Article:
The economical screenwriter
by Christina Hamlett
Back when I used to run a touring theater company, there was only one rule regarding the amount of furniture and props for any given performance: If It Doesn’t Fit in the Car, It’s Not Going. (Fortunately, I was also penning all the plays the troupe performed so I had some control over the situation.)
This sense of economy carries over into my lectures and classes for aspiring screenwriters, reinforcing the philosophy that if no one is going to mention why there is a moosehead above the mantle, maybe that moosehead really doesn’t need to be there. Little did I know at the time that I was laying the groundwork for my eventual segue into writing for film…and the necessity to craft a good story that can succeed on the strength of its plot, not the weightiness of its budget.
A case in point was the adaptation of my Scottish time travel, The Spellbox, to a feature length script for an independent producer. Aside from the challenge of compressing 400+ pages to 120, there were scenes which I purposely omitted in deference to what it would ultimately cost to execute them (i.e., a banquet in which the Great Hall is set on fire). Anything which involves destruction of sets, utilization of stunt people, or more insurance is going to drive up the price tag of a movie.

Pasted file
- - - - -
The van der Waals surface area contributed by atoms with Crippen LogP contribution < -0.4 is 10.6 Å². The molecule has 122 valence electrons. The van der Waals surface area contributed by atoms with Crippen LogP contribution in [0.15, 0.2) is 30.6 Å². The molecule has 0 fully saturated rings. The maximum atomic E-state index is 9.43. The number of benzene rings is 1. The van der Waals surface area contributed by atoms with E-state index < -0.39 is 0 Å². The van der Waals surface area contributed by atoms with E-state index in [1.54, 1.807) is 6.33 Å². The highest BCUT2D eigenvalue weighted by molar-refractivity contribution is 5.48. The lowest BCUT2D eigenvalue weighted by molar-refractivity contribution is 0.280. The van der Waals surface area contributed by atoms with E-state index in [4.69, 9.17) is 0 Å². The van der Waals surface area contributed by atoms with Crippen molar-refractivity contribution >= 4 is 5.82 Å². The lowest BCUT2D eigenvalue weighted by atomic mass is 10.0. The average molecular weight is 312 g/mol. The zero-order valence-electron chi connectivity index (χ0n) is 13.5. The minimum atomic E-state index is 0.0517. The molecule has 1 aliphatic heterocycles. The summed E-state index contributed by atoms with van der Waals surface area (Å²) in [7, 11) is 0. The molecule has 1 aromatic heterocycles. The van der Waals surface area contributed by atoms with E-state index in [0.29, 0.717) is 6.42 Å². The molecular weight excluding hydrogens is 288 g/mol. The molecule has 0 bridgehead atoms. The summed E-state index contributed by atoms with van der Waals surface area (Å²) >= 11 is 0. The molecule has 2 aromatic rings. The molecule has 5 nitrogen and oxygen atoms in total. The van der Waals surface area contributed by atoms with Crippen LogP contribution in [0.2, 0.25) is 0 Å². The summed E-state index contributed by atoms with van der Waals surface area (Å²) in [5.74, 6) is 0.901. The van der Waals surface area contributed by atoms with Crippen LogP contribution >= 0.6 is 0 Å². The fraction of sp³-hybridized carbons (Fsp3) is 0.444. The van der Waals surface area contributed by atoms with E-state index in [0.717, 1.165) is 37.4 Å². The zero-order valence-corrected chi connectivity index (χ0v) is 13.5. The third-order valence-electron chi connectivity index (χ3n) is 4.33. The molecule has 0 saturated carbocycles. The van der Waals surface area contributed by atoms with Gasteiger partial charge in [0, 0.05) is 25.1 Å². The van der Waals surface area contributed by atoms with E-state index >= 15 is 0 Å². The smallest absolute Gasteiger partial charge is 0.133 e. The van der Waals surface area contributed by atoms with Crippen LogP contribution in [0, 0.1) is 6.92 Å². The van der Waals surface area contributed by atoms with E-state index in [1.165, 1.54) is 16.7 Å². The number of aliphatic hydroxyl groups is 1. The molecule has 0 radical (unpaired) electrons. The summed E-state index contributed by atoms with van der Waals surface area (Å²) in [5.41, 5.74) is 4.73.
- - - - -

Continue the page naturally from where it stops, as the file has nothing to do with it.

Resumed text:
For writers who have yet to get their scripts over the transom and their foot in the door, such items can be a red flag to producers whose coffers are not quite Cameron-esque. While everyone hungers to write a cast-of-thousands epic with a wealth of elaborate sets and technical glitz, the reality is that the lower the author can keep the script’s production costs, the higher the chances of a sale.
The bottom line is that it’s easier to add in the glitz later than to have the crux of your plot contingent on its being present in the first draft.
Can your own script pass the following ten-point economy test?
1.Contemporary storylines are generally less costly than period pieces.
2.Fires, floods, earthquakes, volcanos, explosions—while many disasters can now be computer-generated, those that can’t are going to cost money.
3.Do you really need those swarming crowds? Even though they’re paid scale for just taking up space, they’re still an expense.
4.Anything with animals—especially trained ones—could be a big-ticket item.
5.Exterior scenes leave the crew at the mercy of time, season and weather, as opposed to interior shots which will look exactly the same whether it’s 3 a.m. in the dead of winter or 7:30 on a summer night.
6.Night scenes are more expensive to film than scenes in daylight.
7.Are your car chases/crashes necessary or just gratuitous? Vehicular mayhem can put a sizable dent in the budget.
8.Going on location is pricier than staying on a soundstage, especially the travel factor.
9.Specifying that “Mel Gibson has to be in this movie or it simply won’t work” probably isn’t a compelling pitch.
10.Every time the equipment gets moved, the cash register dings. Try to minimize your locations so multiple scenes can be shot at one time.
Former actress/director Christina Hamlett is a professional script consultant whose credits to date include 25 books, 122 plays and musicals, and 5 optioned feature films. She is also a ghostwriter for The Penn Group in Manhattan. Her latest MWP title, Screenwriting for Teens is targeted to high school students who want to learn how to write film shorts.